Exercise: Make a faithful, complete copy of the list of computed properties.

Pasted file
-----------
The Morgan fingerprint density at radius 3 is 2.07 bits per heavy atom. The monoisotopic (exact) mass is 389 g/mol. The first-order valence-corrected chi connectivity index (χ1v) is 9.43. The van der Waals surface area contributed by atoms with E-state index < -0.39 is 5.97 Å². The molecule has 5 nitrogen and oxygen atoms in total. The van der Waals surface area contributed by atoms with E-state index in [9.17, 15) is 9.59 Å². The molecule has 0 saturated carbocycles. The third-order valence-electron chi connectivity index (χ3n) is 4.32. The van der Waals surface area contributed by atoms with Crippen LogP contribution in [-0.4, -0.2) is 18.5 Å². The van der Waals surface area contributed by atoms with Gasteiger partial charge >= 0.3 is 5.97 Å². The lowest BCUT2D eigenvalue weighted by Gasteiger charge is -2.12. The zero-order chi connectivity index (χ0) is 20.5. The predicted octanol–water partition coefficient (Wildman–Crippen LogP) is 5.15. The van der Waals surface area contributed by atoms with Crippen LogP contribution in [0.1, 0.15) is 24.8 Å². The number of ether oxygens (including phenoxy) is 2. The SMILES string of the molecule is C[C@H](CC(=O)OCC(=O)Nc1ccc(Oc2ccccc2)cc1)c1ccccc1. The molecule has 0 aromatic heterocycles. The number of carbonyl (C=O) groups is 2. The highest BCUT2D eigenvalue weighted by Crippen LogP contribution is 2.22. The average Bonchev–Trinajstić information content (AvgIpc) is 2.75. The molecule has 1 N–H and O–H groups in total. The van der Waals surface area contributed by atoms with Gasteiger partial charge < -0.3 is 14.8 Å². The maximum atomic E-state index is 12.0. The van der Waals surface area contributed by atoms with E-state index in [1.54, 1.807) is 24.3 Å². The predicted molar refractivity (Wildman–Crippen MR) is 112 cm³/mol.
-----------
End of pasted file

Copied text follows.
The Morgan fingerprint density at radius 3 is 2.07 bits per heavy atom. The monoisotopic (exact) mass is 389 g/mol. The first-order valence-corrected chi connectivity index (χ1v) is 9.43. The van der Waals surface area contributed by atoms with E-state index < -0.39 is 5.97 Å². The molecule has 5 nitrogen and oxygen atoms in total. The van der Waals surface area contributed by atoms with E-state index in [9.17, 15) is 9.59 Å². The molecule has 0 saturated carbocycles. The third-order valence-electron chi connectivity index (χ3n) is 4.32. The van der Waals surface area contributed by atoms with Crippen LogP contribution in [-0.4, -0.2) is 18.5 Å². The van der Waals surface area contributed by atoms with Gasteiger partial charge >= 0.3 is 5.97 Å². The lowest BCUT2D eigenvalue weighted by Gasteiger charge is -2.12. The zero-order chi connectivity index (χ0) is 20.5. The predicted octanol–water partition coefficient (Wildman–Crippen LogP) is 5.15. The van der Waals surface area contributed by atoms with Crippen LogP contribution in [0.1, 0.15) is 24.8 Å². The number of ether oxygens (including phenoxy) is 2. The SMILES string of the molecule is C[C@H](CC(=O)OCC(=O)Nc1ccc(Oc2ccccc2)cc1)c1ccccc1. The molecule has 0 aromatic heterocycles. The number of carbonyl (C=O) groups is 2. The highest BCUT2D eigenvalue weighted by Crippen LogP contribution is 2.22. The average Bonchev–Trinajstić information content (AvgIpc) is 2.75. The molecule has 1 N–H and O–H groups in total. The van der Waals surface area contributed by atoms with Gasteiger partial charge < -0.3 is 14.8 Å². The maximum atomic E-state index is 12.0. The van der Waals surface area contributed by atoms with E-state index in [1.54, 1.807) is 24.3 Å². The predicted molar refractivity (Wildman–Crippen MR) is 112 cm³/mol.